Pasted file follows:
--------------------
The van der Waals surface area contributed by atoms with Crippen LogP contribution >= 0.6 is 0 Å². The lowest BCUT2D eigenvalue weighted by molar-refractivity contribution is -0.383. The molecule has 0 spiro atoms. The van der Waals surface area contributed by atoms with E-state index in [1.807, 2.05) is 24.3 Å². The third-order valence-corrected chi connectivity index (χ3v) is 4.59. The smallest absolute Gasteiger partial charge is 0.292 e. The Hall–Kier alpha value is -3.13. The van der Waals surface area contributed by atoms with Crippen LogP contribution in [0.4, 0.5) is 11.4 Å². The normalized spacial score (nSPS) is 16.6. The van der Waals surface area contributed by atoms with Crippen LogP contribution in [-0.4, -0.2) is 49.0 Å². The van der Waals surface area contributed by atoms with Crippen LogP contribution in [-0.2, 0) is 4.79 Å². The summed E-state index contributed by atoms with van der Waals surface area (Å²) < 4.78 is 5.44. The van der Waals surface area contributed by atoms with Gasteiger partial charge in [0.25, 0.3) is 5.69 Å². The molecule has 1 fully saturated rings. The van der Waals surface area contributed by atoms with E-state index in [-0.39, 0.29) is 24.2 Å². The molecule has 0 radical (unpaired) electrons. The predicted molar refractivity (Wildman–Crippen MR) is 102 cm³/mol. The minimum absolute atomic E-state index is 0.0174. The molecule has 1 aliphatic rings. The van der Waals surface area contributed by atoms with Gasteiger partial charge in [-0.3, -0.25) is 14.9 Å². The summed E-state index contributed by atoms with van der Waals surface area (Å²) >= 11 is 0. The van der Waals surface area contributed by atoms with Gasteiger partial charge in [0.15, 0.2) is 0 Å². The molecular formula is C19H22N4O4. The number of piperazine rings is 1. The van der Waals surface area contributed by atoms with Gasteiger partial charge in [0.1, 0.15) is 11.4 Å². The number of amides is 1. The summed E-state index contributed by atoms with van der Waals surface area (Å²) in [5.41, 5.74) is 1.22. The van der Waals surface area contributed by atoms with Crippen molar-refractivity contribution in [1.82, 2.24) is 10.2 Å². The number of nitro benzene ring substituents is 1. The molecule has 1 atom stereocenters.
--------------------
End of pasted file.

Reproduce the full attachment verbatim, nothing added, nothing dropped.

The van der Waals surface area contributed by atoms with Crippen LogP contribution >= 0.6 is 0 Å². The lowest BCUT2D eigenvalue weighted by molar-refractivity contribution is -0.383. The molecule has 0 spiro atoms. The van der Waals surface area contributed by atoms with E-state index in [1.807, 2.05) is 24.3 Å². The third-order valence-corrected chi connectivity index (χ3v) is 4.59. The smallest absolute Gasteiger partial charge is 0.292 e. The Hall–Kier alpha value is -3.13. The van der Waals surface area contributed by atoms with Crippen LogP contribution in [0.4, 0.5) is 11.4 Å². The normalized spacial score (nSPS) is 16.6. The van der Waals surface area contributed by atoms with Crippen LogP contribution in [-0.4, -0.2) is 49.0 Å². The van der Waals surface area contributed by atoms with Crippen LogP contribution in [-0.2, 0) is 4.79 Å². The summed E-state index contributed by atoms with van der Waals surface area (Å²) < 4.78 is 5.44. The van der Waals surface area contributed by atoms with Gasteiger partial charge in [0.25, 0.3) is 5.69 Å². The molecule has 1 fully saturated rings. The van der Waals surface area contributed by atoms with E-state index in [-0.39, 0.29) is 24.2 Å². The molecule has 0 radical (unpaired) electrons. The predicted molar refractivity (Wildman–Crippen MR) is 102 cm³/mol. The minimum absolute atomic E-state index is 0.0174. The molecule has 1 aliphatic rings. The van der Waals surface area contributed by atoms with Gasteiger partial charge in [-0.3, -0.25) is 14.9 Å². The summed E-state index contributed by atoms with van der Waals surface area (Å²) >= 11 is 0. The van der Waals surface area contributed by atoms with Gasteiger partial charge in [0.15, 0.2) is 0 Å². The molecular formula is C19H22N4O4. The number of piperazine rings is 1. The van der Waals surface area contributed by atoms with Gasteiger partial charge in [0.1, 0.15) is 11.4 Å². The number of amides is 1. The summed E-state index contributed by atoms with van der Waals surface area (Å²) in [5.41, 5.74) is 1.22. The van der Waals surface area contributed by atoms with Crippen molar-refractivity contribution in [1.82, 2.24) is 10.2 Å². The number of nitro benzene ring substituents is 1. The molecule has 1 atom stereocenters.